Camping’s different when you’re hobbling around on crutches. But since I tore the anterior cruciate ligament in my knee while snow skiing last month, I’ve already visited two state parks, and it’s reminded me of a few important things.
One, just getting outside improves my mental health. I may not be able to hike far or pedal a bike, but I can still roast marshmallows over a campfire, gaze into the night sky, and listen to frogs croaking in the night. All of that helps me forget (temporarily) about the dog sledding, horseback riding and paddling trips I cancelled due to the injury.
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Two, it also reminds me of the challenges that mobility impaired people face every day. I struggle at times to find a convenient parking spot and planning ahead is crucial. Managing to get up and pee in the middle of a night of camping without stumbling takes practice.
Still, heading outdoors keeps me sane. It also reinforces what a great resource we have in Texas State Parks, which celebrate their 100th anniversary this year.
Learn more below about the two parks I recently visited –– this time on crutches.
Goliad State Park on crutches
History runs deep in southeast Texas.
Eight days after the Alamo fell in San Antonio, Sam Houston ordered Col. James Fannin to evacuate his 400 men from Goliad and head to Victoria, 30 miles away.
Fannin was slow to depart. When he did retreat, it was too late. The Mexican army caught and defeated the Texans in the Battle of Coleto Creek near Goliad. Fannin, along with more than 400 Texan survivors, were marched to La Bahia Presidio, less than a mile from the park. There they were executed.
“Remember Goliad! Remember the Alamo!” became the rallying cry at San Jacinto on April 21, where the Texans finally defeated Santa Anna’s Mexican army.
Mission Espiritu Santo stands as a reminder of those days. The structure, was moved here in 1749, in part to protect a major trade route through the region. A hurricane damaged it in 1886 and it eventually fell into ruins. The original stone and mortar mission was abandoned, the rocks used as building materials elsewhere.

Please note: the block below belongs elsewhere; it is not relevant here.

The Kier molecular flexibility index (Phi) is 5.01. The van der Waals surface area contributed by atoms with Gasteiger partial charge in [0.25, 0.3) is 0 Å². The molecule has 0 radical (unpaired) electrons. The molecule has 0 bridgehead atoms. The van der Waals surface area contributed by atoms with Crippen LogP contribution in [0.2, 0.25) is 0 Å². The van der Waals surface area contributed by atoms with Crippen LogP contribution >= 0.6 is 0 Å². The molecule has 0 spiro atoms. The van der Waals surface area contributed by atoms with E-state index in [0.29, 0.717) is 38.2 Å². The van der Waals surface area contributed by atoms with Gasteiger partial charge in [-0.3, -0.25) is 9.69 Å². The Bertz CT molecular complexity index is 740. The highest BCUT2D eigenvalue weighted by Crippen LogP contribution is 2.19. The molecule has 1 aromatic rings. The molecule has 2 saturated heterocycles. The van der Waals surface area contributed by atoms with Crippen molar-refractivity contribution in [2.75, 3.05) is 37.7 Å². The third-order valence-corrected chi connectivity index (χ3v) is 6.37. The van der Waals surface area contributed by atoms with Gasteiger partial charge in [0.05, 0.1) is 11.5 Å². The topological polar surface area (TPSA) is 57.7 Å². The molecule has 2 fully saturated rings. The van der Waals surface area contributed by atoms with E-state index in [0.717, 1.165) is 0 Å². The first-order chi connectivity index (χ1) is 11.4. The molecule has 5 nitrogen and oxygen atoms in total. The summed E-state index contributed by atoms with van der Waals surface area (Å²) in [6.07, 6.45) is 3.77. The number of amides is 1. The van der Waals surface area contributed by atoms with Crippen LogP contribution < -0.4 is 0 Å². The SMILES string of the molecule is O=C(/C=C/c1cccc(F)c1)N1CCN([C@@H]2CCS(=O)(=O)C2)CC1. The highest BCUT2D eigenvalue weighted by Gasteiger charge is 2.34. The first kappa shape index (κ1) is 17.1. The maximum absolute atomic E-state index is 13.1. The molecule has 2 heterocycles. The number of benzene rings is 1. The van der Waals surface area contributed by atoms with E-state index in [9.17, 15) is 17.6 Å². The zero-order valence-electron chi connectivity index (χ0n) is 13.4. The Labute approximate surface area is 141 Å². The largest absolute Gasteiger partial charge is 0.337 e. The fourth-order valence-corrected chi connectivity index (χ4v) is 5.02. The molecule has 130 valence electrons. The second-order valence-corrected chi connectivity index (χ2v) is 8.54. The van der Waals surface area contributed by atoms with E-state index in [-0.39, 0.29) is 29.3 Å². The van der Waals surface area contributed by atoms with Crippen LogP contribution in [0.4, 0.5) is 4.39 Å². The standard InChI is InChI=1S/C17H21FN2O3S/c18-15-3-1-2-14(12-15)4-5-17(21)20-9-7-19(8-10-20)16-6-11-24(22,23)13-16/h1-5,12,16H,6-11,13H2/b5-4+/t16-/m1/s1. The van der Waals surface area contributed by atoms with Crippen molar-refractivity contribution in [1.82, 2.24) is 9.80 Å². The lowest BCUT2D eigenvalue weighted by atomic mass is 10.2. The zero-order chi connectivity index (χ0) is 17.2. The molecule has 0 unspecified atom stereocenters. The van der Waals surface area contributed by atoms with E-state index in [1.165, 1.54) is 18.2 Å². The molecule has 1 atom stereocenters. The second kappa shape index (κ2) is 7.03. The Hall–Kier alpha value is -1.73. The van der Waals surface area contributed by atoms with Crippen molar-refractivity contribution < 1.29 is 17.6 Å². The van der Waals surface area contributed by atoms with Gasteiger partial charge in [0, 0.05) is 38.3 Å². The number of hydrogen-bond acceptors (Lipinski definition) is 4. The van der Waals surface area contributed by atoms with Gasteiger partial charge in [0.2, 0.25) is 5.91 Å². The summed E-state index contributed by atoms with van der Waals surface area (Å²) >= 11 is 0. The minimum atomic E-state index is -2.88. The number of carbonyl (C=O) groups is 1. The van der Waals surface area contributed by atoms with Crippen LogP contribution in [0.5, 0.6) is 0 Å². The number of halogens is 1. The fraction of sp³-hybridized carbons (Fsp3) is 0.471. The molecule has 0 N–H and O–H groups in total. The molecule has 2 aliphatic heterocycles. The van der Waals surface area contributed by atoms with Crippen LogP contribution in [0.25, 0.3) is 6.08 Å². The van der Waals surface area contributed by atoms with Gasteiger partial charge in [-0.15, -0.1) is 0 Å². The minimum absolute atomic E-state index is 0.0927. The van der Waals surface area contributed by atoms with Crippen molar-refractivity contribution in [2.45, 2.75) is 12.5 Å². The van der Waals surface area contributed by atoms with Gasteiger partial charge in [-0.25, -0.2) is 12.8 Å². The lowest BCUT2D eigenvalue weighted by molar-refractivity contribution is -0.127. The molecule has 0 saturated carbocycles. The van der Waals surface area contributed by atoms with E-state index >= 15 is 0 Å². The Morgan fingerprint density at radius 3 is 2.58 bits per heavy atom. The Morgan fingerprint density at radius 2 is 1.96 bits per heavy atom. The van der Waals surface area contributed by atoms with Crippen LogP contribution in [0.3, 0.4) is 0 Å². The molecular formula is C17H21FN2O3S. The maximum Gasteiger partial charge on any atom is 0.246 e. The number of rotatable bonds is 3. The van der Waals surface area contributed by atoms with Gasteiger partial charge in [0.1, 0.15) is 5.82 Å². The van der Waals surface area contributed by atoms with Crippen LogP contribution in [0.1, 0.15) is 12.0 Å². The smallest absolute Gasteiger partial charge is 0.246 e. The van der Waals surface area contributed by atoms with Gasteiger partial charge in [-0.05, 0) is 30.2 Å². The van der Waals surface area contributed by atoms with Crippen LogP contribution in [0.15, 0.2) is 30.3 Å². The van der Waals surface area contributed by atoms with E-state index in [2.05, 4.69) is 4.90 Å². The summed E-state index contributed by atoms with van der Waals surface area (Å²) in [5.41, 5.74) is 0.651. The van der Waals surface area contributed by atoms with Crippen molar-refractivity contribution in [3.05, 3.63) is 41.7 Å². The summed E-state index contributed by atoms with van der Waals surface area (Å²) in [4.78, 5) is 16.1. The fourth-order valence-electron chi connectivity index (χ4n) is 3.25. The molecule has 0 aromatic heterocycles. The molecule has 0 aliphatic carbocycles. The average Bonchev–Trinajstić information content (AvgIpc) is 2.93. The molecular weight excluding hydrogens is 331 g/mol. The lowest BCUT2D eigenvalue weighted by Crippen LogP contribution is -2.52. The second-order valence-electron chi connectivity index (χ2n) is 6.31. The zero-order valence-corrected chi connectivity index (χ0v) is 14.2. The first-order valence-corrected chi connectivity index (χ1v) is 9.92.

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A smooth cement sidewalk made it easy for me to crutch my way up to the structure, a reconstruction as (somewhat loosely) interpreted by National Park Service architects in the 1930s.
Company 3822 of the Civilian Conservation Corp, made up entirely of older war veterans, used stone found at the site and from a nearby quarry to rebuild the mission. Artifacts they found are on display at the park museum. You’ll also find exhibits of what daily life was like for the missionaries and Native American converts who ranched cattle here.
The park’s two small tent camping areas, situated along the river beneath a canopy of trees, are the prettiest and quietest. (They also close when the river rises, like they did in mid-April.) But if you’ve got an RV, reserve a spot in the Karankawa loop. A row of screened shelters is also available there.
Everything was booked, so we wound up in the Jocales RV camping area, which looked more like a huge asphalt parking lot rimmed with picnic tables than a serene campground. Still, we got a spot on the edge, next to a screen of trees, and sipped wine and played games around a crackling fire.
If not for my injured knee, I’d have dropped a canoe in the San Antonio River at the Highway 59 bridge upstream. From there you can paddle 6.6 miles to the park on the official Goliad Paddling Trail.
Anglers can borrow fishing gear from park headquarters and cast from the bank without a license. And hikers can walk the 2.5 mile Angel of Goliad trail that stretches from a statue south of the park all the way into downtown Goliad.